The truth is that for all the thinking about change, it still causes all sorts of problems in organisations. Whatever variant of change you are engaged in – transformations, continuous improvement, reorganisations, restructuring, launching new products and services, dealing with mergers and de-mergers, behavioural change, implementing new technology, digitisation and a hundred and one other types of initiative - organisations find it hard.
There are many different reasons why organisations struggle with change. Get a group of people who have been involved in change into a workshop. Without difficultly they will generate a long list of reasons why organisations struggle with change. Better than this, they will usually come up with some solutions. It’s a sign of how much thinking has been done on change, that for each of the reasons there is usually a potential solution, sometimes several!
The multiplicity of solutions
Many solutions to the challenges of change have been designed and strongly advocated by one or other change "expert".
For instance, your attention may be drawn to leadership styles, empowerment and distributed decision making. Focus may be encouraged on developing change management skills across the organisation. Increased innovation may be sought after. Values and behaviours may be re-orientated towards those that enable creativity and flexibility. Organisational structures may be altered, away from traditional centralised hierarchies towards self-managing teams. Delivery leaders may be encouraged to abandon traditional waterfall project management for approaches such as Agile, Kanban and lean development. Traditional flows of projects through stages may be reconsidered in the light of dev-ops.
And this is just scratching the surface. The list of solutions is long. Very long. Very, very long!
A wider perspective
Each of these solutions have their part to play. But unless the change is looked at as an end-to-end capability then attempts to improve it will be ad-hoc, uncoordinated and limited in effect.
For instance, there is little point speeding up project delivery if your organisation’s capacity to absorb change is not also increased. There is limited benefit from enhanced project delivery, if ideas for new projects still languish and mobilisation takes forever. There is little point encouraging innovation, if there is no outlet for all those fabulous new ideas, or you do not also challenge behaviours and incentive plans which discourage the new. There is no point advocating change, if you never reap benefits from the changes you make.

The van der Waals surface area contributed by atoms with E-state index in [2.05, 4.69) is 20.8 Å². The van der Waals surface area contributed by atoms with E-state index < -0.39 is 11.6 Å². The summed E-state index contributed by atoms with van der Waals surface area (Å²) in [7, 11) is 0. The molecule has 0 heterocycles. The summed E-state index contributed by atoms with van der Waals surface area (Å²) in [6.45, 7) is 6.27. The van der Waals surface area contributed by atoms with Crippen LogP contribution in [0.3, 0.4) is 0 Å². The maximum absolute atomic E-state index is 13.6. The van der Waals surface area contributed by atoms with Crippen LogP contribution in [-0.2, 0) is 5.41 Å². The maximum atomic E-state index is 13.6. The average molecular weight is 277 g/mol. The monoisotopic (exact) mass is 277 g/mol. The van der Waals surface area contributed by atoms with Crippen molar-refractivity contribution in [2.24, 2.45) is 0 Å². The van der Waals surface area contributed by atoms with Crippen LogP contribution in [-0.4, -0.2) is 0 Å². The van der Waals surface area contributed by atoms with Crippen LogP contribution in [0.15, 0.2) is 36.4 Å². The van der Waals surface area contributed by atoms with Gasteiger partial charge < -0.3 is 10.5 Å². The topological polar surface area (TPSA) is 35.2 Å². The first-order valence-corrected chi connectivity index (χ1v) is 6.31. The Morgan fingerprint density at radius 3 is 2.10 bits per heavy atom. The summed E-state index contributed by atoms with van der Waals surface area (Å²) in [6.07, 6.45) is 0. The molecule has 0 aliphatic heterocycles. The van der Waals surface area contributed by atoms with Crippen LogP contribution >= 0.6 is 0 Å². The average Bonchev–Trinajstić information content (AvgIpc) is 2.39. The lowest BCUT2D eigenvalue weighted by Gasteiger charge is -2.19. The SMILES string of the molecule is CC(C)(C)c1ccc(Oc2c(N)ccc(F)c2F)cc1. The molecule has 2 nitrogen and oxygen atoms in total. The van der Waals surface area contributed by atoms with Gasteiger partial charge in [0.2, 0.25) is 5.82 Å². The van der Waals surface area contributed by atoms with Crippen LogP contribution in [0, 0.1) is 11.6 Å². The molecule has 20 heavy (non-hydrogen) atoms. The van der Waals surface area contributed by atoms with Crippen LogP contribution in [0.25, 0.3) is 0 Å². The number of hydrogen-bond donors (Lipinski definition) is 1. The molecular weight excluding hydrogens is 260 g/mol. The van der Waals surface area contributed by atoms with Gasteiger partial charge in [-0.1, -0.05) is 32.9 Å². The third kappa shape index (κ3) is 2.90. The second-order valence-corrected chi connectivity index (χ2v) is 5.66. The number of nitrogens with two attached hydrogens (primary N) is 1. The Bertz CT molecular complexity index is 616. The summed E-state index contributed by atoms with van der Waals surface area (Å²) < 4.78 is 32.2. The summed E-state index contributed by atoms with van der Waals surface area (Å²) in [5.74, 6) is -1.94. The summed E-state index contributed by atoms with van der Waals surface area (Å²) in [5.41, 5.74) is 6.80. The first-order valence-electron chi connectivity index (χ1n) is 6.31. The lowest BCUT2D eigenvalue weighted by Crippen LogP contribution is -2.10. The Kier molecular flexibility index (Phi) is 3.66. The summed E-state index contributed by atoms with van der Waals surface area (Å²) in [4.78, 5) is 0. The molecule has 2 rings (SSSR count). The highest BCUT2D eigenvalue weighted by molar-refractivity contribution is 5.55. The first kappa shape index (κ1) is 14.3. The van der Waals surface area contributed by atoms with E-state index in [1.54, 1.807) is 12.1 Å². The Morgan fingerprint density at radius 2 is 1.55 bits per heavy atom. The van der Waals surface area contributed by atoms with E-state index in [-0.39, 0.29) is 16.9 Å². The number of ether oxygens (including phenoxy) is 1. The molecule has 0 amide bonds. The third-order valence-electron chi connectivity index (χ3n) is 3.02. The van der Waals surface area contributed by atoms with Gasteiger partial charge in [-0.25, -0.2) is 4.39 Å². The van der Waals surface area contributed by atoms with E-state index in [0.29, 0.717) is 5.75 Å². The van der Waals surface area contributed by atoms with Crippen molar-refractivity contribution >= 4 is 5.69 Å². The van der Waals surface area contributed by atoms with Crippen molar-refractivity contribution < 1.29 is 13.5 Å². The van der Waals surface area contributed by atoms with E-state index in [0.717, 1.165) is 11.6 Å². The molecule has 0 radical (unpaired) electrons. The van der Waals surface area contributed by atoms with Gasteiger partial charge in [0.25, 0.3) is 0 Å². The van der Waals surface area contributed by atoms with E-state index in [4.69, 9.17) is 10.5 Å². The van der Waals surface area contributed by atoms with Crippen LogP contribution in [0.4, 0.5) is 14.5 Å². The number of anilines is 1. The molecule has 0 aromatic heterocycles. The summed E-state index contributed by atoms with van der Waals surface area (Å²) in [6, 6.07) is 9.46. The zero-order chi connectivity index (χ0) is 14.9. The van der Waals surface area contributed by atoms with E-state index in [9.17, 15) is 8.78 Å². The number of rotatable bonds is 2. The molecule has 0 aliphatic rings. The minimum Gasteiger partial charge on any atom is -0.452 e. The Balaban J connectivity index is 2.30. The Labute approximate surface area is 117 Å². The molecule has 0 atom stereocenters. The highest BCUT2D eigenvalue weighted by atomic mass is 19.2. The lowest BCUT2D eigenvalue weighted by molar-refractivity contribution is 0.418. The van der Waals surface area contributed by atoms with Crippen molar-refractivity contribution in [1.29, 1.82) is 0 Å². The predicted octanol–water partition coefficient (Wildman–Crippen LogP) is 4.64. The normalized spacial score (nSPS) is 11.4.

Your effectiveness at change is not the result of a series of independent factors. It is the result of the whole change capability in your organisation and the inter-relationship between the different contributors to change. Your change capability is a result of many features of the organisation. It is a capability that should a core element of an organisation’s operating model. Considering the inter-relationship between the many aspects of change, tools like operating models, systems dynamics and even theory of constraints can be helpful in thinking through your change capability.
Step 1 in developing a really effective change capability is to think it through from an end-to-end perspective: from the origination of ideas for change, through to lasting sustained improvements in the organisation. The next era in improving change capabilities needs to move on from point solutions, as even the most powerful point solutions don't provide enough of the answer. A better answer is to seek to knit those solutions into an effective end-to-end capability.
This is the part of change that interests me most, and one I and a group of colleagues have been thinking hard about. We are probably not alone. There is no perfect model of every aspect that is a critical component of an organisation's change capability. Not yet at least. Developing this model will be strengthened by the views of the many. It's still early days.
What do you think?